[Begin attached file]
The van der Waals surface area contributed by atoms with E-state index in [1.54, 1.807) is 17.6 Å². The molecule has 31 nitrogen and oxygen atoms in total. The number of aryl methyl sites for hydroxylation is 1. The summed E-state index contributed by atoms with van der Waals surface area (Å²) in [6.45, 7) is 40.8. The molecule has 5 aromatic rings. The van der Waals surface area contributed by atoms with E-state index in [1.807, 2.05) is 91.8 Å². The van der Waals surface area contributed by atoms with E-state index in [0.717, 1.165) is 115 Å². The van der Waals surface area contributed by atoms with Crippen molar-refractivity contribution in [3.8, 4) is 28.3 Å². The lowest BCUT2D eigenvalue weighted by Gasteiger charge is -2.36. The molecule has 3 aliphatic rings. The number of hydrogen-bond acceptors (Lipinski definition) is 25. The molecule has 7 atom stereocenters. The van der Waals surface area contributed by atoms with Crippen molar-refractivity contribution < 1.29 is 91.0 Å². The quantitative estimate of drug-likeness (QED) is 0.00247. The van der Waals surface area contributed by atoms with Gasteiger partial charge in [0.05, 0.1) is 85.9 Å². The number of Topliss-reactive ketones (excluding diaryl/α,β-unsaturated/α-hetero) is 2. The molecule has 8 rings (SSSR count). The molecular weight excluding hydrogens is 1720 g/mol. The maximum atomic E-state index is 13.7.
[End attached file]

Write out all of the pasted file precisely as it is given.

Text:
The van der Waals surface area contributed by atoms with E-state index in [1.54, 1.807) is 17.6 Å². The molecule has 31 nitrogen and oxygen atoms in total. The number of aryl methyl sites for hydroxylation is 1. The summed E-state index contributed by atoms with van der Waals surface area (Å²) in [6.45, 7) is 40.8. The molecule has 5 aromatic rings. The van der Waals surface area contributed by atoms with E-state index in [1.807, 2.05) is 91.8 Å². The van der Waals surface area contributed by atoms with E-state index in [0.717, 1.165) is 115 Å². The van der Waals surface area contributed by atoms with Crippen molar-refractivity contribution in [3.8, 4) is 28.3 Å². The lowest BCUT2D eigenvalue weighted by Gasteiger charge is -2.36. The molecule has 3 aliphatic rings. The number of hydrogen-bond acceptors (Lipinski definition) is 25. The molecule has 7 atom stereocenters. The van der Waals surface area contributed by atoms with Crippen molar-refractivity contribution < 1.29 is 91.0 Å². The quantitative estimate of drug-likeness (QED) is 0.00247. The van der Waals surface area contributed by atoms with Gasteiger partial charge in [0.05, 0.1) is 85.9 Å². The number of Topliss-reactive ketones (excluding diaryl/α,β-unsaturated/α-hetero) is 2. The molecule has 8 rings (SSSR count). The molecular weight excluding hydrogens is 1720 g/mol. The maximum atomic E-state index is 13.7.